Joint Faculties of Humanities and Theology
Erasmus+ staff training funding is not intended for research activities. As a doctoral student, research is your main focus, but keep in mind that most of what you want to do can be framed as development for you as a staff member at LU. Think of your desired mobility as something that strengthens you in your professional role, and include it in your application for Erasmus funding. That is what Billy did – and it worked.
Hello Billy! You are a PhD student at the Department of Cultural Studies. In which subject area?
What is your research topic?
I’m looking at the relationship between international Development organisations and the rural communities they work in, focusing on Kenya. In particular, I’m focusing on projects that are designed to help pastoralists build more resilience to climate change. I’m interested in how these organisations form their interventions and projects; who gets to decide what counts as Development, what ideas drive Development agendas, and whose voices get heard in the decision-making process. Ultimately, I’m interested in finding out what it would take to make the sector more inclusive, bottom-up, and place-based.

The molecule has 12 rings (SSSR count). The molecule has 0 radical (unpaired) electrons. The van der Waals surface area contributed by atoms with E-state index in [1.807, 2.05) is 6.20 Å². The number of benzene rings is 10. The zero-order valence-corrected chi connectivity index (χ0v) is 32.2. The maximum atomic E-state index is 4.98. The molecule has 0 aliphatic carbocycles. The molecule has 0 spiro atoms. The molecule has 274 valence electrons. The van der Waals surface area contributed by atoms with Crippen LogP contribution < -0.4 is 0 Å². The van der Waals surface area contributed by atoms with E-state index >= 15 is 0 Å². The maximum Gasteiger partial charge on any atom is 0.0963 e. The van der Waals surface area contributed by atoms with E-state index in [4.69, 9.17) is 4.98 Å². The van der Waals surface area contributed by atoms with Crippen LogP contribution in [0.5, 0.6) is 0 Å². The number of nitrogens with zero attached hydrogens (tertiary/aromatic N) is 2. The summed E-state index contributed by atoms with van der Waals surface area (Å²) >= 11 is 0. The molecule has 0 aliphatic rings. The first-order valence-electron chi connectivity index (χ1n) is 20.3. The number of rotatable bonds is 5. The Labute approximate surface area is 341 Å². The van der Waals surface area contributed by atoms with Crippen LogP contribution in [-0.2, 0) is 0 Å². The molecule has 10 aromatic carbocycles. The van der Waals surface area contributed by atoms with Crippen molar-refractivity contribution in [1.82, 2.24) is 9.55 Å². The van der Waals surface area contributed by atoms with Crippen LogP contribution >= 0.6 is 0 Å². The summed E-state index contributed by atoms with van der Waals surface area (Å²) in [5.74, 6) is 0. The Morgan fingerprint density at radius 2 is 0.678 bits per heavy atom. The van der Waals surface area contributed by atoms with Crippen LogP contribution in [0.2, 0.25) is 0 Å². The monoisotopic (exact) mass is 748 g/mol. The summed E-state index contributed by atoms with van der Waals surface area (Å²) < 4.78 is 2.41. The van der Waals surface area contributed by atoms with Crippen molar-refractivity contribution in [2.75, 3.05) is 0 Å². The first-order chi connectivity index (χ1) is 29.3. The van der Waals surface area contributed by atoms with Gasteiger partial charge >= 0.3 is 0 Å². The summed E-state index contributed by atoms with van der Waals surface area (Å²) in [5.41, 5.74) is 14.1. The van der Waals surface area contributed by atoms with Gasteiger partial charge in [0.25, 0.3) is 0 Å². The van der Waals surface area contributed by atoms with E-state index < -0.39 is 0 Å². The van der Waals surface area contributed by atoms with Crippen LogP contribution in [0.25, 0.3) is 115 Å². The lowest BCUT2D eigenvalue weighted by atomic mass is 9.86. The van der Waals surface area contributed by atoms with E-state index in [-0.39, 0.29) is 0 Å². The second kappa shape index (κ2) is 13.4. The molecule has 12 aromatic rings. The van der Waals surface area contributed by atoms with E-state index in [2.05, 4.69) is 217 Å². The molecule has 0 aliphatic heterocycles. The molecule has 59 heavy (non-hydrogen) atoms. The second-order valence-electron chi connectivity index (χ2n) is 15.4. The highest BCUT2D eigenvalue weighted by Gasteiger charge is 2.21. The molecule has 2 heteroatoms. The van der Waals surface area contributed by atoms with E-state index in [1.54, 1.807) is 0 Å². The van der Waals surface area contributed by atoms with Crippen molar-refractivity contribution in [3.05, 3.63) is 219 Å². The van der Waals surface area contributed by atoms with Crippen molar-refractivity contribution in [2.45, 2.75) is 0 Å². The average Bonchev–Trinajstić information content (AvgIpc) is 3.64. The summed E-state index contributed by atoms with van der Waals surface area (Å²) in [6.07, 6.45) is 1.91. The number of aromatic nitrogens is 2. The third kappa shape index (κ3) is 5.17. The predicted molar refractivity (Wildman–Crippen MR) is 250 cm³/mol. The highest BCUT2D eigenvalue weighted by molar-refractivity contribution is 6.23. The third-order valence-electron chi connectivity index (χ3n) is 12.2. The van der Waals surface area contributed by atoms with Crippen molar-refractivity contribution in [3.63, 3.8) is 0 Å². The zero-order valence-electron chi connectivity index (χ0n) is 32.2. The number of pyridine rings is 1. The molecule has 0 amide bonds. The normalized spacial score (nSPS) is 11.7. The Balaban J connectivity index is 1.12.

You have gone on Erasmus+ exchange twice. Please tell us about the first mobility period!
On my first trip, I job shadowed with a brand and communications agency in London. They were helping a homeless charity to improve their communications. As part of this, they were looking for qualitative insights into the needs, challenges, and communication channels of their service users (London’s homeless communities). So I joined the team, carrying out interviews, analysing the data, and packaging the results as insights for the charity. The project lasted three months and I travelled to London twice – for 3 days each time – to conduct the research during this period.
How had you come into contact with colleagues in London?
During my Masters at Lund University – Applied Cultural Analysis – I consulted for them on another project, offering ethnographic insights. After this, they invited me back to join their following project.